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Fairfax to cut five per cent of full-time wor -

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Fairfax to cut five per cent of full-time workforce

The World Today - Tuesday, 26 August , 2008 12:20:00

Reporter: Brendan Trembath

ELEANOR HALL: One of Australia's biggest media companies is preparing to sack 550 of its employees
as part of what it says is a "business improvement program". Fairfax Media's announcement that it
will cut about five per cent of its workforce has shocked many employees who are in the process of
negotiating with management over a new enterprise agreement.

The company's Chief Executive David Kirk said the group needs to be "lean and agile" in a modern
media world. But the Journalists' Union has condemned the job cuts, saying they will affect the
quality of journalism.

Brendan Trembath has our report.

BRENDAN TREMBATH: The company has tried to break the news gently. In a one page announcement to the
stock exchange Fairfax Media calls its latest move a "headcount reduction". In simple English it
means job cuts.

About 550 employees will go in Australia and New Zealand, roughly five per cent of the full time
workforce.

DAVID KIRK: This is a wide ranging program across many of our businesses. It affects corporate and
group services; it affects a wide range of our businesses in the Australian publishing and printing
area.

It affects Fairfax New Zealand. The program will deliver around 50 million in annualised cost
savings, around 25 million of which of the savings will flow in the 2009 financial year.

BRENDAN TREMBATH: The Fairfax Media Chief Executive David Kirk speaking on a conference call with
media industry analysts.

DAVID KIRK: A good deal of the cuts are in the newspaper production area. It's journalism in the
sense that it's subediting the paper, an important component. But we do believe for a range of
structural and other reasons that we can be more productive and it'll have absolutely no impact on
the quality of the papers.

BRENDAN TREMBATH: Reporters were invited to listen in on the conference call but could not ask
questions. And the company did not immediately schedule a news conference. But this analyst did ask
one of the questions which would have been on reporters lips.

CONFERENCE CALL OPERATOR: Your next question comes from the line of Fraser McLeish with ABN Amro.

FRASER MCLEISH: Thanks very much, just a quick one from me. Just what are you thinking in terms of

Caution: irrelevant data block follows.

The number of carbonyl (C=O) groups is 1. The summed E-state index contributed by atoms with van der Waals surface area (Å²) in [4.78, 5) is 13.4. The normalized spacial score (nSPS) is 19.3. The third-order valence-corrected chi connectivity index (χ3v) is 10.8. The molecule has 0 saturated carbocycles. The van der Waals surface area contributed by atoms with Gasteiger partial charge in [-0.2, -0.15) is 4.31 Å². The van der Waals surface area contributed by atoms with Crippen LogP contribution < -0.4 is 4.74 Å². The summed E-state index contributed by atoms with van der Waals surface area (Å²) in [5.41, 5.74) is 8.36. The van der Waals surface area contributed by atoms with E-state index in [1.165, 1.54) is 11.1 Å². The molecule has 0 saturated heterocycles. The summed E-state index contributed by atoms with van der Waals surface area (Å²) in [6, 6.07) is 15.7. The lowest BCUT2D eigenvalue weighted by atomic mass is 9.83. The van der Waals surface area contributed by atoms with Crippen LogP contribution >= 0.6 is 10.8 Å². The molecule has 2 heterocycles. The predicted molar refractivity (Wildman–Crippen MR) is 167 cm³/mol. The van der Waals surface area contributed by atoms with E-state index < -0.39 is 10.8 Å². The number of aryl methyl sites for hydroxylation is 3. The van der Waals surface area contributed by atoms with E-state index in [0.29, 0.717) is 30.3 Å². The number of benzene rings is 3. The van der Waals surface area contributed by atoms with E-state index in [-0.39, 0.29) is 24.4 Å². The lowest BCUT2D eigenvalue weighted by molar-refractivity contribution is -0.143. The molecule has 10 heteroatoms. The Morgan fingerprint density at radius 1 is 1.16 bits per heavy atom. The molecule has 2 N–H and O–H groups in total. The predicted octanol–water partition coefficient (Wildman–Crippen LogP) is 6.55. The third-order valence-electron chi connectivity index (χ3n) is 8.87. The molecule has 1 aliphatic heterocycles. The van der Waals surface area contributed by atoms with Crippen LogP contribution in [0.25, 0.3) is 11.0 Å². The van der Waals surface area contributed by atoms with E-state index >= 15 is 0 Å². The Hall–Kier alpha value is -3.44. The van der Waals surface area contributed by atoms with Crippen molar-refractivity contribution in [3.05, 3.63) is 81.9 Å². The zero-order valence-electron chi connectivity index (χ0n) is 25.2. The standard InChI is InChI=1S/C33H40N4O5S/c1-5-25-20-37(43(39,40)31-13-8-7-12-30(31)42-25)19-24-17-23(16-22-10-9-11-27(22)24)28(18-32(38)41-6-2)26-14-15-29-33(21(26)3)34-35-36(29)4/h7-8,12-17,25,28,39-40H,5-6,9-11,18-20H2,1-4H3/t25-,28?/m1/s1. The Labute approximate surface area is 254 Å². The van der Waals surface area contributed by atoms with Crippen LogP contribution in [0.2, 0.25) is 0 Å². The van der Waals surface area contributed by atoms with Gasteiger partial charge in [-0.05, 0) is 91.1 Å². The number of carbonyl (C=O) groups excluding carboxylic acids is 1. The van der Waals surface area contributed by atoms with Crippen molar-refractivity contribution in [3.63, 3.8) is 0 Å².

likely industrial action and are you expecting big disruption?

DAVID KIRK: No we're not. We clearly it's not within our control but we have a very constructive
and open relationship with the staff and we've communicated directly with them.

BRENDAN TREMBATH: Fairfax staff expected the company would announce a round of redundancies. But
the timing is a surprise because Fairfax Media has been negotiating a wages agreement. The Media
Entertainment and Arts Alliance has branded the planned job cuts as short-sighted.

The union's Federal Secretary Chris Warren was on his way to a meeting to discuss the redundancies.

CHRIS WARREN: This sort of cuts by corporate management at one of Australia's largest companies is
going to have a very serious affect on the quality of the journalism that's produced by the
company's papers and websites and magazines.

BRENDAN TREMBATH: Will it result in industrial action?

CHRIS WARREN: I think it's a bit early to tell that stage. I think the really important question
here is the sort of damage this is going to do the company for a bit of short term benefit a bit of
short term cost saving.

BRENDAN TREMBATH: Chris Warren the company though says it needs to be lean and agile in a modern
media world. Many companies trim staff, what's wrong with this?

CHRIS WARREN: Well I've got absolutely no idea what the company actually means by that. You can't
produce the sort of quality product that are so essential in this day and age by cutting costs.
Don't take my word for it. What's Rupert Murdoch doing? He's not engaging in these sort of
short-sighted cost cutting measures.

He's investing in journalism and it's only by investing in journalism that companies can position
themselves for the long term.

BRENDAN TREMBATH: While Chris Warren is not impressed, the job cuts announcement was welcomed on
the stock market. Fairfax shares rose more than 2.5 per cent in morning trading.

ELEANOR HALL: Brendan Trembath with that report.